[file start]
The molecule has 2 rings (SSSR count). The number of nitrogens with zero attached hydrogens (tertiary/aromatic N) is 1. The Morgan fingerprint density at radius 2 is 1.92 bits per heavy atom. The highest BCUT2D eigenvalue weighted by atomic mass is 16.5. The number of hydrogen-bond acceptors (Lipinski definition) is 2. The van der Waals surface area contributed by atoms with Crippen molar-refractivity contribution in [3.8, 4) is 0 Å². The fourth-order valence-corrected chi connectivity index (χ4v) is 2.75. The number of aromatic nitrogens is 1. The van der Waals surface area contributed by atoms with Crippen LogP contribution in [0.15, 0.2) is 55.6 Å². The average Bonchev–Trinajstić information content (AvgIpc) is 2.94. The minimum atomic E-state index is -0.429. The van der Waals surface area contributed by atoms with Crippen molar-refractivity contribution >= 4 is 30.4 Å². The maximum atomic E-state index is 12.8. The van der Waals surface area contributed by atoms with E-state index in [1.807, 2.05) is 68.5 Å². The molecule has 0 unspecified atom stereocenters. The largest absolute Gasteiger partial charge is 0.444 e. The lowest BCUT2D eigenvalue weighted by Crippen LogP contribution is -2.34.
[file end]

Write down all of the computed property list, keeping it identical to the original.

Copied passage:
The molecule has 2 rings (SSSR count). The number of nitrogens with zero attached hydrogens (tertiary/aromatic N) is 1. The Morgan fingerprint density at radius 2 is 1.92 bits per heavy atom. The highest BCUT2D eigenvalue weighted by atomic mass is 16.5. The number of hydrogen-bond acceptors (Lipinski definition) is 2. The van der Waals surface area contributed by atoms with Crippen molar-refractivity contribution in [3.8, 4) is 0 Å². The fourth-order valence-corrected chi connectivity index (χ4v) is 2.75. The number of aromatic nitrogens is 1. The van der Waals surface area contributed by atoms with Crippen LogP contribution in [0.15, 0.2) is 55.6 Å². The average Bonchev–Trinajstić information content (AvgIpc) is 2.94. The minimum atomic E-state index is -0.429. The van der Waals surface area contributed by atoms with Crippen molar-refractivity contribution >= 4 is 30.4 Å². The maximum atomic E-state index is 12.8. The van der Waals surface area contributed by atoms with E-state index in [1.807, 2.05) is 68.5 Å². The molecule has 0 unspecified atom stereocenters. The largest absolute Gasteiger partial charge is 0.444 e. The lowest BCUT2D eigenvalue weighted by Crippen LogP contribution is -2.34.